The Code is clear: what happens in Vegas stays in Vegas. Ditto for jury rooms and 

papal conclaves. Double ditto for hunting trips.

But sometimes a story demands to override the Code.

There were four guys that September weekend on the Mayo River. Discretion suggests 

they remain unnamed.

The only one with actual moose-hunting experience, and a hard-earned intimacy with 

that frisky little waterway, was the Grumpy Guru. (Oops, I just outed myself.)

I shared the lead canoe with the Cowboy, a sturdy 30-something who loved guns and 

had a minor taste for mayhem.

In the bow of the second canoe sat the Engineer, a man so precise in everything that 

four years later, he can still probably recite the exact co-ordinates of where said 

mayhem occurred. 

At his back was the guy I call the Happy Camper. Oh, hell, what do I have to lose? It 

was Mark Beese.

At the crack of about 10:30, we set out not far below the dam that keeps Mayo Lake 

from making a real nuisance of itself. On a good day, a six-hour run will deposit you 

beside Ralph and Norma Meese’s farm at Minto Bridge.

As hunters, we naturally expected to dine on backstrap and moose kidney before 

calling it a night partway downstream.

We dipsied. We doodled. We skirted sweepers like seasoned voyageurs. Occasionally, 

we stopped to answer a call of nature, or make some calls of our own. We grunted. 

We moaned. We stroked bushes with our paddles.

Inevitably, no answer came. 

“Where’s the Mayo River meat locker of yore?” the Guru grumped.

With enough good light left to finish the run, if necessary, we pulled up for a final 

look-around. Moose, we stay. No moose, we go.

While the other two scouted a wooded knoll downstream, Mark headed slightly 

northwest, rifle in one hand, paddle in the other.

“Be back here in 10 minutes, unless one of you drops a moose,” I advised. “I’ll stay 

here in case something sticks its head up across the river.”

Ten minutes later, the Cowboy and the Engineer returned. Mark did not.

“You know what he’s like. Give it another 15 minutes,” the Cowboy said. 

As family, he could say that that sort of thing.

After 15 minutes, we fired signal rounds. No response. So, GPS in hand, the Engineer 

headed precisely toward where he had last seen Mark, while the Cowboy and I built a 

fire.

With dusk and drizzle descending in earnest, and the Engineer returning empty-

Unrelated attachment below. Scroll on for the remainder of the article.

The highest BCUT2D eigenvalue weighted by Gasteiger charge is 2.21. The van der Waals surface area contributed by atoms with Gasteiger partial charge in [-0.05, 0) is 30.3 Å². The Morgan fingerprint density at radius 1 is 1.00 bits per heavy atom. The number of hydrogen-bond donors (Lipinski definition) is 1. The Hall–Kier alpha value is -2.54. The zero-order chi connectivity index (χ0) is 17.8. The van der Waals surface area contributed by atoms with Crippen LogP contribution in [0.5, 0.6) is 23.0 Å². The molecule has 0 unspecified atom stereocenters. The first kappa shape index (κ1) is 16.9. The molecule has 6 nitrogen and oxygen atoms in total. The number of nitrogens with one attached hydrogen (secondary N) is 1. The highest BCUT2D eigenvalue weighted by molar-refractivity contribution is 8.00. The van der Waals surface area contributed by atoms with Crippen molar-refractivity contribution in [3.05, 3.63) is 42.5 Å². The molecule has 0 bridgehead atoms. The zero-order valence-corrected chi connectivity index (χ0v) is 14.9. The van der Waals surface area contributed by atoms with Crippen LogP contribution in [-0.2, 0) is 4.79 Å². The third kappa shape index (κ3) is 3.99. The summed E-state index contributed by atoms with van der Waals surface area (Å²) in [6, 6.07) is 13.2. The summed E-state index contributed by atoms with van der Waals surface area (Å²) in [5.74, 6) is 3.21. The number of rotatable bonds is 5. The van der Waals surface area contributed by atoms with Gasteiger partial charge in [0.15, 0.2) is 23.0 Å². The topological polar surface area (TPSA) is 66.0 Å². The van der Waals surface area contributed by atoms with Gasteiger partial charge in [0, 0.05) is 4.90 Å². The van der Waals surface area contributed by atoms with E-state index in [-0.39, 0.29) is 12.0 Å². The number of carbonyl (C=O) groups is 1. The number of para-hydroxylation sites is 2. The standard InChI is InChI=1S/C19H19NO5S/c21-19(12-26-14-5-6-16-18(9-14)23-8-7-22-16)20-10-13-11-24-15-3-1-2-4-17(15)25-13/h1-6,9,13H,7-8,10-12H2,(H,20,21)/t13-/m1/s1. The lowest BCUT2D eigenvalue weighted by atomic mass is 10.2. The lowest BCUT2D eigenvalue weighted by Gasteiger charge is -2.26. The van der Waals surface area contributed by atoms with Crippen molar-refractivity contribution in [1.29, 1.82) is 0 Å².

handed, our shared annoyance with Mark started morphing into anxiety. Not panic. 

Panic can kill you in the woods.

Busy-work. If the fire’s big enough, he might spot it when night falls. Get that tent up. 

Eat something. Think. Talk. Worry. Under stress, the human mind gallops off in many 

directions.

For the next hour, we debated possibilities and probabilities: disorientation, injury, 

exhaustion, moose fever, an actual moose. Oh God, don’t let it be a bear.

We swapped theories about each possibility. He’s not dressed for rain. But he’s fit. He 

has no flashlight. Or matches. Or a GPS. But he’s too smart to go thrashing around in 

the dark. He’ll wait till morning and get his bearings.

As we picked at our meal, the conversation veered from sombre to outright bizarre.

How do we get word to the RCMP? Who’s going to tell Tammy? It has to be Cowboy; 

he’s family. Not me. Losing your boss’s husband in the woods is a really dumb career 

move. 

What if he broke a leg? Or fell in the river? Can he swim? How soon does hypothermia 

set in? Do grizzlies really start with the head? And bury their victims for later? Does 

search and rescue have heat-seeking equipment up here?

The madness continued until we finally dozed off.

Early next morning, I paddled solo through a cold mist, steeling myself for that call to 

the RCMP.

From a couple of miles out, where the river gets flat and lazy, I could barely see 

Mark’s SUV, where we had left it ready to convey the canoes back to our RV at the 

head the river.

It took another 15 minutes before the white patch above the roof line revealed itself 

as a canoe paddle. As I neared the shore, a door opened and out stepped that Happy 

Camper grin, fresh with sleep.

How do you tell a guy you’re so happy to see him you’d just like to deck him?

I’d say more, but the Code, eh? What happens on the Mayo River stays on the Mayo 

River.